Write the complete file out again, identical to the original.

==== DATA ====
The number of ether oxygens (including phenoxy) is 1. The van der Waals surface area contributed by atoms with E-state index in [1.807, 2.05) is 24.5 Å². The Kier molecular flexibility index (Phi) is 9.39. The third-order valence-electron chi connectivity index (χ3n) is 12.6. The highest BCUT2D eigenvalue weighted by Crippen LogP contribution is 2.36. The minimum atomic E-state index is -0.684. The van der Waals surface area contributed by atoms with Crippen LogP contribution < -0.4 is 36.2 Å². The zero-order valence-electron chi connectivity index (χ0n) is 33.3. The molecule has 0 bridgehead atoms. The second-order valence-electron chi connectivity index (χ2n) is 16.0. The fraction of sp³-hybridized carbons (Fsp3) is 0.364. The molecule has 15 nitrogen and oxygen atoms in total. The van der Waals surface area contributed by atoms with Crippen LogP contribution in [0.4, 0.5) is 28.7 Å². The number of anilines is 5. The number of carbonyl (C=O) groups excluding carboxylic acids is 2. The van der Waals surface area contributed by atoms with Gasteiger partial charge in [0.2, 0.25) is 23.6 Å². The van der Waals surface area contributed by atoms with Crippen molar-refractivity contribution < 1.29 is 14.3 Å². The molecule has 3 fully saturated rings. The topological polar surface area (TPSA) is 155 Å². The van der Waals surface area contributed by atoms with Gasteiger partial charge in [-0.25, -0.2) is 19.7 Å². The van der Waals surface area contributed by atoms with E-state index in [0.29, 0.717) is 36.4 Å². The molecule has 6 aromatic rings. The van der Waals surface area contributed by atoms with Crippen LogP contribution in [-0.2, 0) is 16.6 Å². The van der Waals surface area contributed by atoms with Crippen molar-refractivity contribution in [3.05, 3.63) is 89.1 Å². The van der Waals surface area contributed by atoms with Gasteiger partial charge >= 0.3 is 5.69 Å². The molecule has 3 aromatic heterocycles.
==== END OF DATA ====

The number of ether oxygens (including phenoxy) is 1. The van der Waals surface area contributed by atoms with E-state index in [1.807, 2.05) is 24.5 Å². The Kier molecular flexibility index (Phi) is 9.39. The third-order valence-electron chi connectivity index (χ3n) is 12.6. The highest BCUT2D eigenvalue weighted by Crippen LogP contribution is 2.36. The minimum atomic E-state index is -0.684. The van der Waals surface area contributed by atoms with Crippen LogP contribution < -0.4 is 36.2 Å². The zero-order valence-electron chi connectivity index (χ0n) is 33.3. The molecule has 0 bridgehead atoms. The second-order valence-electron chi connectivity index (χ2n) is 16.0. The fraction of sp³-hybridized carbons (Fsp3) is 0.364. The molecule has 15 nitrogen and oxygen atoms in total. The van der Waals surface area contributed by atoms with Crippen LogP contribution in [0.4, 0.5) is 28.7 Å². The number of anilines is 5. The number of carbonyl (C=O) groups excluding carboxylic acids is 2. The van der Waals surface area contributed by atoms with Gasteiger partial charge in [0.2, 0.25) is 23.6 Å². The van der Waals surface area contributed by atoms with Crippen molar-refractivity contribution < 1.29 is 14.3 Å². The molecule has 3 fully saturated rings. The topological polar surface area (TPSA) is 155 Å². The van der Waals surface area contributed by atoms with Gasteiger partial charge in [-0.25, -0.2) is 19.7 Å². The van der Waals surface area contributed by atoms with E-state index in [0.29, 0.717) is 36.4 Å². The molecule has 6 aromatic rings. The van der Waals surface area contributed by atoms with Crippen LogP contribution in [-0.2, 0) is 16.6 Å². The van der Waals surface area contributed by atoms with Crippen molar-refractivity contribution in [3.05, 3.63) is 89.1 Å². The van der Waals surface area contributed by atoms with Gasteiger partial charge >= 0.3 is 5.69 Å². The molecule has 3 aromatic heterocycles.